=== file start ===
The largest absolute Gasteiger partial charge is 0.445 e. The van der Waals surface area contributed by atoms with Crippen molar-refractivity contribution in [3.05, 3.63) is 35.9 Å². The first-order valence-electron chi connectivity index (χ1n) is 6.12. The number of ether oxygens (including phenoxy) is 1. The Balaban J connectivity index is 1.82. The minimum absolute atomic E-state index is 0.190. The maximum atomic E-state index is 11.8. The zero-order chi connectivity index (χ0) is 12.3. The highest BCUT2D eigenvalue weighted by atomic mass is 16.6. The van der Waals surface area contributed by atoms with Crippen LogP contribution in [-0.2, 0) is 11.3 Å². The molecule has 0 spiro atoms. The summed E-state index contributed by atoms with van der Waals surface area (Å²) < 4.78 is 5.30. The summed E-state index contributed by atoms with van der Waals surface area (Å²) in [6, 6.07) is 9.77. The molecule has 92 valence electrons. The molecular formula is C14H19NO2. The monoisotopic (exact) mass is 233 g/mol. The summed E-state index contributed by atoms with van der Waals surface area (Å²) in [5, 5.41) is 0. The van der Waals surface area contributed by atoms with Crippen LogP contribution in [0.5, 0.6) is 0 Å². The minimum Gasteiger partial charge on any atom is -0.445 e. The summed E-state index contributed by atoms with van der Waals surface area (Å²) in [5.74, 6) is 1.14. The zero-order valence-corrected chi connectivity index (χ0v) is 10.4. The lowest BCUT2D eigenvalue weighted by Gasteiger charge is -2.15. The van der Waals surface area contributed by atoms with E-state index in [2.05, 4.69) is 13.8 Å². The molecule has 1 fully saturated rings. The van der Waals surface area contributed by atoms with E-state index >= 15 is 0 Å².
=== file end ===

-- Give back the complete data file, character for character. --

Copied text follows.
The largest absolute Gasteiger partial charge is 0.445 e. The van der Waals surface area contributed by atoms with Crippen molar-refractivity contribution in [3.05, 3.63) is 35.9 Å². The first-order valence-electron chi connectivity index (χ1n) is 6.12. The number of ether oxygens (including phenoxy) is 1. The Balaban J connectivity index is 1.82. The minimum absolute atomic E-state index is 0.190. The maximum atomic E-state index is 11.8. The zero-order chi connectivity index (χ0) is 12.3. The highest BCUT2D eigenvalue weighted by atomic mass is 16.6. The van der Waals surface area contributed by atoms with Crippen LogP contribution in [-0.2, 0) is 11.3 Å². The molecule has 0 spiro atoms. The summed E-state index contributed by atoms with van der Waals surface area (Å²) < 4.78 is 5.30. The summed E-state index contributed by atoms with van der Waals surface area (Å²) in [6, 6.07) is 9.77. The molecule has 92 valence electrons. The molecular formula is C14H19NO2. The monoisotopic (exact) mass is 233 g/mol. The summed E-state index contributed by atoms with van der Waals surface area (Å²) in [5, 5.41) is 0. The van der Waals surface area contributed by atoms with Crippen LogP contribution in [0.5, 0.6) is 0 Å². The minimum Gasteiger partial charge on any atom is -0.445 e. The summed E-state index contributed by atoms with van der Waals surface area (Å²) in [5.74, 6) is 1.14. The zero-order valence-corrected chi connectivity index (χ0v) is 10.4. The lowest BCUT2D eigenvalue weighted by Gasteiger charge is -2.15. The van der Waals surface area contributed by atoms with E-state index in [2.05, 4.69) is 13.8 Å². The molecule has 1 fully saturated rings. The van der Waals surface area contributed by atoms with E-state index >= 15 is 0 Å².